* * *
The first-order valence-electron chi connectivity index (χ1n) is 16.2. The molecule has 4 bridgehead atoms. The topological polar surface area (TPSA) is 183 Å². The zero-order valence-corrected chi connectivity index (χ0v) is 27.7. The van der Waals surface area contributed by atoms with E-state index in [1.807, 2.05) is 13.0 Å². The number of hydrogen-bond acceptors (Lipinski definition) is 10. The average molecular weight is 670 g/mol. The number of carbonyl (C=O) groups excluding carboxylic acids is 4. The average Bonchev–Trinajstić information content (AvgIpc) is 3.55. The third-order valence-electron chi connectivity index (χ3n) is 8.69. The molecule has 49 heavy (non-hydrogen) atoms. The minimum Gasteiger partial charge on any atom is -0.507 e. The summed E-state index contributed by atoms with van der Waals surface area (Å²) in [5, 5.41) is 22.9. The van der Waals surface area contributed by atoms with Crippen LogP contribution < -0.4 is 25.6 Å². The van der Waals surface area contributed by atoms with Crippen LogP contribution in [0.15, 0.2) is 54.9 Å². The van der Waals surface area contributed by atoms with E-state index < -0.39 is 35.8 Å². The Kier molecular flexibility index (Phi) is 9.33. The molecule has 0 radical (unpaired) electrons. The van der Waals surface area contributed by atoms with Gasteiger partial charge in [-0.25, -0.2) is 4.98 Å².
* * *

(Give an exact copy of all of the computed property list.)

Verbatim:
The first-order valence-electron chi connectivity index (χ1n) is 16.2. The molecule has 4 bridgehead atoms. The topological polar surface area (TPSA) is 183 Å². The zero-order valence-corrected chi connectivity index (χ0v) is 27.7. The van der Waals surface area contributed by atoms with E-state index in [1.807, 2.05) is 13.0 Å². The number of hydrogen-bond acceptors (Lipinski definition) is 10. The average molecular weight is 670 g/mol. The number of carbonyl (C=O) groups excluding carboxylic acids is 4. The average Bonchev–Trinajstić information content (AvgIpc) is 3.55. The third-order valence-electron chi connectivity index (χ3n) is 8.69. The molecule has 49 heavy (non-hydrogen) atoms. The minimum Gasteiger partial charge on any atom is -0.507 e. The summed E-state index contributed by atoms with van der Waals surface area (Å²) in [5, 5.41) is 22.9. The van der Waals surface area contributed by atoms with Crippen LogP contribution < -0.4 is 25.6 Å². The van der Waals surface area contributed by atoms with Crippen LogP contribution in [0.15, 0.2) is 54.9 Å². The van der Waals surface area contributed by atoms with E-state index < -0.39 is 35.8 Å². The Kier molecular flexibility index (Phi) is 9.33. The molecule has 0 radical (unpaired) electrons. The van der Waals surface area contributed by atoms with Gasteiger partial charge in [-0.25, -0.2) is 4.98 Å².